The WhatsApp group was created by Dr Malawana as a platform for the JDC executive to informally discuss its approach. Some of the earliest messages address whether junior doctors might accept any contract which included pay on Saturdays being paid at the same rate as weekdays – known as plain time – which was a key ask of the government and employers.
This discussion came at the start of December, as a period of talks between the BMA and NHS Employers, on behalf of the government, was getting underway, to try to avert industrial action.
Dr Malawana asked his executive colleagues whether any deal including Saturdays at plain time might be accepted.
Several members replied to say that it would not.
Former JDC chair and executive member Kitty Mohan said: “It is the only real red line. It’s the thing 99 per cent of juniors told us they were upset about in August.” Arrash Arya Yassaee told Dr Malawana: “Bluntly, no.”
Dr Malawana agreed and said: “If you play out each course of action. Then fundamentally it comes down to the issue over plane [sic] time. But no combination or scenario in my mind gives us a contract juniors would buy that gives you Saturday as plane [sic] time.”
The JDC chair explained a proposed strategy of establishing “a high watermark” of agreeing elements of the contract on which the BMA and government could agree, and then entering a protracted period of “negotiations that are interspersed with” industrial action. This strategy was decidedly different from public statements by the JDC, which asserted that the dispute could be resolved quickly if the government was willing to negotiate.
Dr Malawana said: “I would think then we need to negotiate every other aspect of the contract. Get it all locked down to establish a high watermark. And then have a think about how you get rest agreed.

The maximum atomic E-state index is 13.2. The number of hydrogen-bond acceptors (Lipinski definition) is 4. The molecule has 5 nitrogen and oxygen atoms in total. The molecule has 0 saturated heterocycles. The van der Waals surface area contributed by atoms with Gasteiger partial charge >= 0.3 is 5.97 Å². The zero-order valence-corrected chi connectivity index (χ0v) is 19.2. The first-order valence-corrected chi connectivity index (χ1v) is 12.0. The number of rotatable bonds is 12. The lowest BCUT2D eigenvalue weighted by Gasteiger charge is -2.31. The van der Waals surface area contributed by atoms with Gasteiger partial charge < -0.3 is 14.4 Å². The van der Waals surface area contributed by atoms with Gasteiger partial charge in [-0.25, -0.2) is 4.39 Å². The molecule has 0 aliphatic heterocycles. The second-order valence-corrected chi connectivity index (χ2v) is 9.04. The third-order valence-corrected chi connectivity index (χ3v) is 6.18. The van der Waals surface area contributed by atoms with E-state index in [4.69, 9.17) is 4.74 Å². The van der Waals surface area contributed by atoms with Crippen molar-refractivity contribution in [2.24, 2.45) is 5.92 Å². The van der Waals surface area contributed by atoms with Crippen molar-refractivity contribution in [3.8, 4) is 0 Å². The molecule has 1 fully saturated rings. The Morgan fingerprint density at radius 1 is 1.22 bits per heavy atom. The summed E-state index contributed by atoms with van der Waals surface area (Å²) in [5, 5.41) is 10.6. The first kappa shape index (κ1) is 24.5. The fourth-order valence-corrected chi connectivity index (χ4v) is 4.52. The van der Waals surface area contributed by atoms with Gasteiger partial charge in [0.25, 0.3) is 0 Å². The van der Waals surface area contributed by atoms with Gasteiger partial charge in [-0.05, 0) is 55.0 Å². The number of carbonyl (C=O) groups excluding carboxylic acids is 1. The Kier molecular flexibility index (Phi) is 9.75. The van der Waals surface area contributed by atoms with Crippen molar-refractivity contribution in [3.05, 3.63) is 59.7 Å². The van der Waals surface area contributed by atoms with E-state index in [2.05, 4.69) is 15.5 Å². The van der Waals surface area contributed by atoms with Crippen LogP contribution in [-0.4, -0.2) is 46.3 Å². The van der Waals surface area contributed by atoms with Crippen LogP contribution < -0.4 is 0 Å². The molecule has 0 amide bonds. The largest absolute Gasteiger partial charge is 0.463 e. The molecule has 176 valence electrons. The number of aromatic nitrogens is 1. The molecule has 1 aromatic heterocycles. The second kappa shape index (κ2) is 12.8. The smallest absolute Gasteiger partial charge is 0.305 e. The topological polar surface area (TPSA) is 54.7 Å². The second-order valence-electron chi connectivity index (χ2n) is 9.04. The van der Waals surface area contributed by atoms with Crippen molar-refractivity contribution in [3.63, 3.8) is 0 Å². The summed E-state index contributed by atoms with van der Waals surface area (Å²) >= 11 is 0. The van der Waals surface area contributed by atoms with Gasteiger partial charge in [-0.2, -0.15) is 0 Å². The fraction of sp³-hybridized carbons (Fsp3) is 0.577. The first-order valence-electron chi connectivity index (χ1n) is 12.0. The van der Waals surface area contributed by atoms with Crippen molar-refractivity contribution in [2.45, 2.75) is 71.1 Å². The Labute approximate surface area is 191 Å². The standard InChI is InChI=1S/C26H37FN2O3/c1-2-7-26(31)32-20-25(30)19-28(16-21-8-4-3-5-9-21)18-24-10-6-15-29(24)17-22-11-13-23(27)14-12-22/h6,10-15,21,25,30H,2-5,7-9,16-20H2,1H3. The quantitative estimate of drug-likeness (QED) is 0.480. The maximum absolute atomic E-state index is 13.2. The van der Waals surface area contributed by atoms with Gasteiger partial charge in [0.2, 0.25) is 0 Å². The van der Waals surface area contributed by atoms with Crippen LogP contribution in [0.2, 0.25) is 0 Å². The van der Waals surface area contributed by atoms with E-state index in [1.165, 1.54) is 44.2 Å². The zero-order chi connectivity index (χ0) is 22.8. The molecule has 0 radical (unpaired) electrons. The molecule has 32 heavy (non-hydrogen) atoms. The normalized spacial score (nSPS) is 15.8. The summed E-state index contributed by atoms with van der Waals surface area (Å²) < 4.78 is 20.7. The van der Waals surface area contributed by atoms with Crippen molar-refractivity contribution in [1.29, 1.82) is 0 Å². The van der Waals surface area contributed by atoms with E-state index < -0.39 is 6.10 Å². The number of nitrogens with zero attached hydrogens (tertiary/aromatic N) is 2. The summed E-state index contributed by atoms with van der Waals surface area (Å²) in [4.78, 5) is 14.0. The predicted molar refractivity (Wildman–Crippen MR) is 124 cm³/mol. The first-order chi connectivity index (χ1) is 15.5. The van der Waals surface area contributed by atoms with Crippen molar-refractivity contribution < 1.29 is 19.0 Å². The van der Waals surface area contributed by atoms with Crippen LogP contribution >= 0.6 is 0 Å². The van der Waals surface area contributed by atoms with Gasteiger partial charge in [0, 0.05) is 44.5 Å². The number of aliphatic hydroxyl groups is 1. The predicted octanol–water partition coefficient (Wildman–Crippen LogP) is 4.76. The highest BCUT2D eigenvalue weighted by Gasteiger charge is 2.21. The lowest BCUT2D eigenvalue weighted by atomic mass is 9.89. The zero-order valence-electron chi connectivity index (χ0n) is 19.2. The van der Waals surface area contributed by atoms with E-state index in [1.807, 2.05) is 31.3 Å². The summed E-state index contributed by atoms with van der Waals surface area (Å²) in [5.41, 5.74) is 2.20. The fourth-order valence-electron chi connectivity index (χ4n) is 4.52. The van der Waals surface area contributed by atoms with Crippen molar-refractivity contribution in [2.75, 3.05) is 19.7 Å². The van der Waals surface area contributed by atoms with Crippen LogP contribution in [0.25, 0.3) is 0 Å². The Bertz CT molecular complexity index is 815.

“It might be that we then have to use IA [industrial action] as a genuine tool once again. But we would do this in a series of negotiations that are interspersed with IA.
“The more I think about it the more I love our plan. Basically five weeks of headlines about juniors strikes through January and February.”
At this stage Dr Malawana said on WhatsApp that this was not the JDC’s formal policy. However, the strategy is referred to repeatedly in the following months.
On 15 December Dr Malawana proposes taking “a strategy that tied the DH up in knots for the next 16-18 months”.
As contract talks were stalling before the New Year he told the group: “The best solution may actually [be] to draw this right out. Into the Europe debate and leadership debate. Punctuated IA for a prolonged period and force them to impose against our support.”
On 4 January, as Salford Royal Foundation Trust chief executive Sir David Dalton took the lead for the employers’ side in resumed talks hosted by Acas, Dr Malawana told the group not to get “too concerned in the Acas rubbish. We need to play the political game of always looking reasonable”. He indicated he did not think the executive needed to pay as much time or attention to that Acas process as they had before the New Year.
Full walkout strike would ‘blow up in our faces’
On 5 January, as doctors prepared to take their first day of strike action, which saw them walk out from planned care only, Dr Malawana told the group of his fears over a full walkout.
Although he said the potential for it was essential for negotiations he expressed concerns to members of the WhatsApp discussion by saying: “Exec may not like to hear this but we need to somehow not get to a full walk out. It’s a vanity event for juniors. It’s going to blow up in our faces.”
On 15 January, after the strike, he told the group: “I don’t care about anything apart from extracting the best contract. Don’t give a shit about anything else.”